Flag celebrating First Nations culture flying high on airport crane

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A flag designed and painted by students from Luddenham Public School is flying high atop one of the cranes building Western Sydney Airport’s airport terminal.

That’s 75 metres high, thank you very much.

Indigenous students at the school produced the flag (pictured below), which celebrates First Nations culture.

Luddenham Public education support officer Krystal Player said flying the flag was an important representation of the school community, where more than a fifth of students are Aboriginal. 

“The flag features fifty dots to symbolise each student in our school and around the dots are the artworks created by each student along with their handprints,” Mrs Player said. 

“This is a great opportunity for students to really connect with the airport and be part of its journey.”

Since construction began, Aboriginal and Torres Strait Islander workers have accounted for an average of 2.6 per cent of the Western Sydney Airport team, exceeding the project’s target.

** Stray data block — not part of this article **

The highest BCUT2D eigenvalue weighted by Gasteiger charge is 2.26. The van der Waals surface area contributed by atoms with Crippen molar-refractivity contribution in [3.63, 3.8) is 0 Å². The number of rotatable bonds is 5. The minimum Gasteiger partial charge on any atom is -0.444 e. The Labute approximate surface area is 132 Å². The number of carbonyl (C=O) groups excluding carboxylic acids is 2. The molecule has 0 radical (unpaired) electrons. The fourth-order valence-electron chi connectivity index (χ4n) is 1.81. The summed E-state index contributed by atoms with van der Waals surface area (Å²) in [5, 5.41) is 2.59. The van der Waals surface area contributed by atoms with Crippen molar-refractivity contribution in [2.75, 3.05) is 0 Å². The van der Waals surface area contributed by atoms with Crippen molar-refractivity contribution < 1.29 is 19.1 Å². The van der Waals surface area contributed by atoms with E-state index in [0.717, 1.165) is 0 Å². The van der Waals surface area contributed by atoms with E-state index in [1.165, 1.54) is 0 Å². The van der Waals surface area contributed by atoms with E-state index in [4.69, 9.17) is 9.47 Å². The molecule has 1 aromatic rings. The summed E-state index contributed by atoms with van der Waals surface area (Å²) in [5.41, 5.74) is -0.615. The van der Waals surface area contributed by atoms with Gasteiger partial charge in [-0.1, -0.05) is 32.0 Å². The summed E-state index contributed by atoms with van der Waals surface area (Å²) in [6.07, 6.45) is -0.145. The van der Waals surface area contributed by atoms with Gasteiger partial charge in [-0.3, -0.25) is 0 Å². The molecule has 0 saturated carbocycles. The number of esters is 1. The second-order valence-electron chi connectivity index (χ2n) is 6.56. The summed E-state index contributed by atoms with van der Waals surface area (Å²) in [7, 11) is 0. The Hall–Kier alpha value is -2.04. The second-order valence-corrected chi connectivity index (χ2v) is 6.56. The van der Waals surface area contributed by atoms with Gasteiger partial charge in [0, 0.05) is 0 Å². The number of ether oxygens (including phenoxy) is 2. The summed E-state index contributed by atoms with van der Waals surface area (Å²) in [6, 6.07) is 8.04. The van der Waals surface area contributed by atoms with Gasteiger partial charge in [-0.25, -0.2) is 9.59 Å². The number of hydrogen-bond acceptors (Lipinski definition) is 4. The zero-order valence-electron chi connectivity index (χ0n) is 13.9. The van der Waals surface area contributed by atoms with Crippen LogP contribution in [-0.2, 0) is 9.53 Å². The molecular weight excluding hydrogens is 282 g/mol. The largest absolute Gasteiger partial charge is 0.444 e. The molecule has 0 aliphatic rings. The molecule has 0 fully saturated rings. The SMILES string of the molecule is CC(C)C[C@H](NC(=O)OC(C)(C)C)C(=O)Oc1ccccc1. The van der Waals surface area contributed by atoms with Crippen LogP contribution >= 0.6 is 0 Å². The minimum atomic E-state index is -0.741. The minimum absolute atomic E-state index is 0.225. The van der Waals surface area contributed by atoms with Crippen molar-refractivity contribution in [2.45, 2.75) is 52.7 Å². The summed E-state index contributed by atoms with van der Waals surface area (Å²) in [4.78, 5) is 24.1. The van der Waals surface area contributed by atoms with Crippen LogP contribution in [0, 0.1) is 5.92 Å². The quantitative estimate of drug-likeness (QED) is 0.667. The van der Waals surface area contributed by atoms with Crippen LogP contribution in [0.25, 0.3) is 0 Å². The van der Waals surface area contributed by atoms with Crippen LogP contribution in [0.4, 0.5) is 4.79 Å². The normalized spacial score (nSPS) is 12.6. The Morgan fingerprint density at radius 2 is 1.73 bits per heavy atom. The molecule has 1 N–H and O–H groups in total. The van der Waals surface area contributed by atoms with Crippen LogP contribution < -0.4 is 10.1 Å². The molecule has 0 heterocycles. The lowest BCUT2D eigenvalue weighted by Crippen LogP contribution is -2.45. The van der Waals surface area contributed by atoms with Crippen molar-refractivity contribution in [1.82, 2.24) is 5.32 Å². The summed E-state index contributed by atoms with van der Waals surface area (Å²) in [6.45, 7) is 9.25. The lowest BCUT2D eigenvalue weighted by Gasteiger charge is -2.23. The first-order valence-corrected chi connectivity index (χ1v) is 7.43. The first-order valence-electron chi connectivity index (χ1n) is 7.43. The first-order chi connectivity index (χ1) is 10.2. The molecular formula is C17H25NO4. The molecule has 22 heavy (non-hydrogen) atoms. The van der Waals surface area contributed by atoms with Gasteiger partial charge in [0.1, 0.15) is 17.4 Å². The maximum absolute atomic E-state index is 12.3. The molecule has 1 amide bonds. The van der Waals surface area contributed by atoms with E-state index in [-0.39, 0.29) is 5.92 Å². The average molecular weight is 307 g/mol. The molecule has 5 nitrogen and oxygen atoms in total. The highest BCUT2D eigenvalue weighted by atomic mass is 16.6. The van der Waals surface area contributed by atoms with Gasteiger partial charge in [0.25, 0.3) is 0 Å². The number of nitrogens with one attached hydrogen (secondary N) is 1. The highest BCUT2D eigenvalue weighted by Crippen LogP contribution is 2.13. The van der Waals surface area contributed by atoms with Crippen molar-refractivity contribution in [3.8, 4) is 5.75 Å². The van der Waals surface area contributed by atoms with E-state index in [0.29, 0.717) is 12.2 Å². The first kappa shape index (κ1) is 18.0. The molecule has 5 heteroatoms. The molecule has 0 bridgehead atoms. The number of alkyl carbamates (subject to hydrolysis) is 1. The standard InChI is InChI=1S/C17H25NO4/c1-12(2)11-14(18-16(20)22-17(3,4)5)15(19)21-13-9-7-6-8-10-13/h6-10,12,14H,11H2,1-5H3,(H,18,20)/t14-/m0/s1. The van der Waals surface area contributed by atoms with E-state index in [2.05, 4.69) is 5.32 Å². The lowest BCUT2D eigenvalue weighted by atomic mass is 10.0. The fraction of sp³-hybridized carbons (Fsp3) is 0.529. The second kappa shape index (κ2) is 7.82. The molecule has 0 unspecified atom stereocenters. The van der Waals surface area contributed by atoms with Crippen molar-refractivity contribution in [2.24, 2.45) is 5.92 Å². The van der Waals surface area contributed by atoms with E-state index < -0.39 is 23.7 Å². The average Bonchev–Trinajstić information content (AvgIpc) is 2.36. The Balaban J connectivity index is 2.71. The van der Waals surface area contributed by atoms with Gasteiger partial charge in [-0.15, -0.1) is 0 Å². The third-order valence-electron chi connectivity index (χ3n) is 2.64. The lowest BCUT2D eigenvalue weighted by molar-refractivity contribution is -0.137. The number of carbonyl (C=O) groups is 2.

Western Sydney Airport CEO Simon Hickey said the airport was committed to ensuring Australia’s new global gateway reflects and respects the region’s rich Aboriginal heritage, with First Nations people consulted throughout the airport design process. 

“From 2026, Western Sydney International will welcome millions of visitors from across Australia and the world and we want the airport to celebrate more than 60,000 years of First Nations’ culture with every one of them,” Mr Hickey said. 

“But we’re not waiting until 2026 – we’re celebrating and embedding First Nations culture into everything we do here at Western Sydney Airport from construction to opening.  

“These young students will be able to drive past the airport construction site and proudly see their flag flying high on what will one day be Western Sydney International (Nancy-Bird Walton) Airport. 

“We want to engage students in what will be one of the most transformational projects in Australia’s history and hopefully one day see them working at Sydney’s new airport. 

“We are committed to ensuring that Western Sydney International makes a meaningful difference to the lives of First Nations people, providing jobs and economic opportunities now and into the future once the airport is operational.” 

Construction of the airport terminal is charging ahead with work under way to build the baggage handling system platform.

The departure and arrival levels are also under way with more than 450 tons of structural steel installed to date and 365 supporting columns now poured. 

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